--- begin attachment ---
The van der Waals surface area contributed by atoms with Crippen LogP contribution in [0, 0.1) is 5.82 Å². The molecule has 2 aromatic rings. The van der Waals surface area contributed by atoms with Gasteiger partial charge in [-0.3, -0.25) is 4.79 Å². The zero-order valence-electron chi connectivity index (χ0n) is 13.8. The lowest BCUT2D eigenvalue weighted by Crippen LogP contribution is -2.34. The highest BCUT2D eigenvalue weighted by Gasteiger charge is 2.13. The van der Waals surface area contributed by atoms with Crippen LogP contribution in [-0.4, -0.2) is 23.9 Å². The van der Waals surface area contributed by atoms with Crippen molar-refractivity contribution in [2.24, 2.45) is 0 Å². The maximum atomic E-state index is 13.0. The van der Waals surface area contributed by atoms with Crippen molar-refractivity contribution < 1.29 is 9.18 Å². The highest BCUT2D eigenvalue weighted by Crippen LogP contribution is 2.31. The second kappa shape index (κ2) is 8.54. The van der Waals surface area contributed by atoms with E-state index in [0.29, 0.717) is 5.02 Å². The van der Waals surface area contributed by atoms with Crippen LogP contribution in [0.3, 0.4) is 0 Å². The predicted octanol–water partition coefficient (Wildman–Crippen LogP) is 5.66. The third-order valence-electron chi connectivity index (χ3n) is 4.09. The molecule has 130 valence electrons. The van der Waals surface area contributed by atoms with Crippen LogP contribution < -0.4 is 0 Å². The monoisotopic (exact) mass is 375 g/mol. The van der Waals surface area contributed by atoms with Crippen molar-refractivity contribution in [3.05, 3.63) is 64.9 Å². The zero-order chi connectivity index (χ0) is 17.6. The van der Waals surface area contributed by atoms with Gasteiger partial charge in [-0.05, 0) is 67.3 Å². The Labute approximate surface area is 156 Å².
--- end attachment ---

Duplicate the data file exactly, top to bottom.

The van der Waals surface area contributed by atoms with Crippen LogP contribution in [0, 0.1) is 5.82 Å². The molecule has 2 aromatic rings. The van der Waals surface area contributed by atoms with Gasteiger partial charge in [-0.3, -0.25) is 4.79 Å². The zero-order valence-electron chi connectivity index (χ0n) is 13.8. The lowest BCUT2D eigenvalue weighted by Crippen LogP contribution is -2.34. The highest BCUT2D eigenvalue weighted by Gasteiger charge is 2.13. The van der Waals surface area contributed by atoms with Crippen LogP contribution in [-0.4, -0.2) is 23.9 Å². The van der Waals surface area contributed by atoms with Crippen molar-refractivity contribution in [2.24, 2.45) is 0 Å². The maximum atomic E-state index is 13.0. The van der Waals surface area contributed by atoms with Crippen molar-refractivity contribution < 1.29 is 9.18 Å². The highest BCUT2D eigenvalue weighted by Crippen LogP contribution is 2.31. The second kappa shape index (κ2) is 8.54. The van der Waals surface area contributed by atoms with E-state index in [0.29, 0.717) is 5.02 Å². The van der Waals surface area contributed by atoms with Crippen LogP contribution in [0.3, 0.4) is 0 Å². The predicted octanol–water partition coefficient (Wildman–Crippen LogP) is 5.66. The third-order valence-electron chi connectivity index (χ3n) is 4.09. The molecule has 130 valence electrons. The van der Waals surface area contributed by atoms with Crippen LogP contribution < -0.4 is 0 Å². The monoisotopic (exact) mass is 375 g/mol. The van der Waals surface area contributed by atoms with Crippen molar-refractivity contribution in [3.05, 3.63) is 64.9 Å². The zero-order chi connectivity index (χ0) is 17.6. The van der Waals surface area contributed by atoms with Gasteiger partial charge in [-0.05, 0) is 67.3 Å². The Labute approximate surface area is 156 Å².